Classroom trumps online learning

Not having enough, or any face-to-face interaction puts students at a disadvantage from the very beginning. When enrolled in an online course there are no office hours for the student to go and talk to the professor about any concerns, questions or interests within their class. It prevents college professors from getting to know their pupils and building a relationship with them.

Online courses are self-taught. The only thing you are paying for is the textbook and some slideshows. One has to be dedicated and able to teach themselves what they do not know. This can be frustrating, and can lead to giving up or not trying like they would with traditional learning.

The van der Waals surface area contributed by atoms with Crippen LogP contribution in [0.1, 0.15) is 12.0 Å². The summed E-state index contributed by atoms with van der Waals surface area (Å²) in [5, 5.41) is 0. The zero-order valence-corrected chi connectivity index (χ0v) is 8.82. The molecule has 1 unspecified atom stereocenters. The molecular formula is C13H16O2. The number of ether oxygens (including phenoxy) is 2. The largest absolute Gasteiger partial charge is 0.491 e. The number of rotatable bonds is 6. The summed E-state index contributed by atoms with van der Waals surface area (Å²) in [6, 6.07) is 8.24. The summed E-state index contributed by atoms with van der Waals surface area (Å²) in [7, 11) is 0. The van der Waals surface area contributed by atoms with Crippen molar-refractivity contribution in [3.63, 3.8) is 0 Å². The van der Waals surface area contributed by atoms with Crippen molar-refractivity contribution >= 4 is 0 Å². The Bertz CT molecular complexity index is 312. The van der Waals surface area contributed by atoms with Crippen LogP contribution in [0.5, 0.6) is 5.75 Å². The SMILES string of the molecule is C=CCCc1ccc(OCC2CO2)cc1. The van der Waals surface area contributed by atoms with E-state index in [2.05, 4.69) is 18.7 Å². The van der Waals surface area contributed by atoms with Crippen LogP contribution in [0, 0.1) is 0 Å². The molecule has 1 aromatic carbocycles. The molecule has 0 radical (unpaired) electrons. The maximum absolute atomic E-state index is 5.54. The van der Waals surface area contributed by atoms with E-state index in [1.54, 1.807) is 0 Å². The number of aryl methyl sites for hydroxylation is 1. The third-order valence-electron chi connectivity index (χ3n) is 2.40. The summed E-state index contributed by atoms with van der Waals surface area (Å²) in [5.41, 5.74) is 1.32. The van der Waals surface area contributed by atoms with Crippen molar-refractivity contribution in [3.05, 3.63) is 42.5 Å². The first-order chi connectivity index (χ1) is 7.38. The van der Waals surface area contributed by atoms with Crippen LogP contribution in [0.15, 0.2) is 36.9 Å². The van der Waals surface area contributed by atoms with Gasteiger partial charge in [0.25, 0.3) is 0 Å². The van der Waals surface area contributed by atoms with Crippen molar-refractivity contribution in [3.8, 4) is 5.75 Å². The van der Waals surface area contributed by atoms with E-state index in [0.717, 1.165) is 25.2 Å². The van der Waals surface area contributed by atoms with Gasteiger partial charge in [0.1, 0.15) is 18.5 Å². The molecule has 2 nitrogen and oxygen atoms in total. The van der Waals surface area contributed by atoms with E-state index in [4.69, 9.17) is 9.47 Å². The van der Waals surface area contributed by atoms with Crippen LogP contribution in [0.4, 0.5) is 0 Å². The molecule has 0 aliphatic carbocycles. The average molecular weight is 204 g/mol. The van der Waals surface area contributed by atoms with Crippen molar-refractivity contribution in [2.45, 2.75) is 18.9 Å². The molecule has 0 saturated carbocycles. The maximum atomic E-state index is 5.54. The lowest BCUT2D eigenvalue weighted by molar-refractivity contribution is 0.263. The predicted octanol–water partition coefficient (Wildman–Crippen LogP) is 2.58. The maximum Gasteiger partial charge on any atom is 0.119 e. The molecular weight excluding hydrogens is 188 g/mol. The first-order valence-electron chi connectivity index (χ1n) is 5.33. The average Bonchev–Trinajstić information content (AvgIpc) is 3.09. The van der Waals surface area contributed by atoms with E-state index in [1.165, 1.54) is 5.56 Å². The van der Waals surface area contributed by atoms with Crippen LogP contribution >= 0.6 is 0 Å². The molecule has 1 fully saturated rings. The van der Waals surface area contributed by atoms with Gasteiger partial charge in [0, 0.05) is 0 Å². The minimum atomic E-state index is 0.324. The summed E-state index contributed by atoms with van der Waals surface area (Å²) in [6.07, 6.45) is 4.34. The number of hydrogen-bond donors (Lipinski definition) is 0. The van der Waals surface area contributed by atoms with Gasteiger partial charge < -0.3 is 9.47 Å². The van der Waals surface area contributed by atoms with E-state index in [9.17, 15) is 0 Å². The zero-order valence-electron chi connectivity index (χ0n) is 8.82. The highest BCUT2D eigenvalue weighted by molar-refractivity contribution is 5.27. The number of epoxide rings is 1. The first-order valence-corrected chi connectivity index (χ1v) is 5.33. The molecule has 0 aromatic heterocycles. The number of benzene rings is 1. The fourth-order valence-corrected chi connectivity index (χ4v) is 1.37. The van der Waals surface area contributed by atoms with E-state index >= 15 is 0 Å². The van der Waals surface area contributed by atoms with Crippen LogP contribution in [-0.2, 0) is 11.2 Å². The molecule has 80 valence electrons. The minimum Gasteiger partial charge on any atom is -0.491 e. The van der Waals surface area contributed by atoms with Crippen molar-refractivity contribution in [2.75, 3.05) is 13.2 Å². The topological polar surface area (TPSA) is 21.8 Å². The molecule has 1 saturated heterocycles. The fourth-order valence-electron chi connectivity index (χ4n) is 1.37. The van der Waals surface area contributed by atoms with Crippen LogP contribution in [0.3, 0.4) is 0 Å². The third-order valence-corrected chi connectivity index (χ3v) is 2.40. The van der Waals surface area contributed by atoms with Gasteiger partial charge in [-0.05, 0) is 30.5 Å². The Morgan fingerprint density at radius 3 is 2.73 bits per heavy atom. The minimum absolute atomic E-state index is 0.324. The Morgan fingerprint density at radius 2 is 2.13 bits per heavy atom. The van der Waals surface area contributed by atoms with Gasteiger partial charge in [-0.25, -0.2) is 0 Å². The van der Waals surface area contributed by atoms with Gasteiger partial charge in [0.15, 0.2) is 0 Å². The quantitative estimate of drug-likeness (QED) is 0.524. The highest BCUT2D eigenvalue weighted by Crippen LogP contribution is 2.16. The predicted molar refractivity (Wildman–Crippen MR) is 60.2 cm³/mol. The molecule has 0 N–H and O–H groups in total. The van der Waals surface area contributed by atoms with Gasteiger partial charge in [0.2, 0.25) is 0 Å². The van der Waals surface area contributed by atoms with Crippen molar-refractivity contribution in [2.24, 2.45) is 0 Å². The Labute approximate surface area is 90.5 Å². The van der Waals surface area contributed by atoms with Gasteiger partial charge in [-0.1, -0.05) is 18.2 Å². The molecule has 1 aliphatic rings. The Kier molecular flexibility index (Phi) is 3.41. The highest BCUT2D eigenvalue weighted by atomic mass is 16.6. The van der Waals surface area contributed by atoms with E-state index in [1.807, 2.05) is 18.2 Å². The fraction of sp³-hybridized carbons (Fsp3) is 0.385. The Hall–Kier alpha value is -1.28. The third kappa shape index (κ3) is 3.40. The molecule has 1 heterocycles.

There is a higher dropout rate and class failure for online learning. “A study revealed in July 2011 by the Columbia University Community College Research Center indicated that Washington community college students were more likely to drop online classes than traditional ones.”

For online courses there was an 82 percent completion rate, with traditional learning there was a 90 percent completion rate.

With all the flexibility, lack of contact with students and professors its no wonder there are less individuals who succeed in their courses and getting an online degree.


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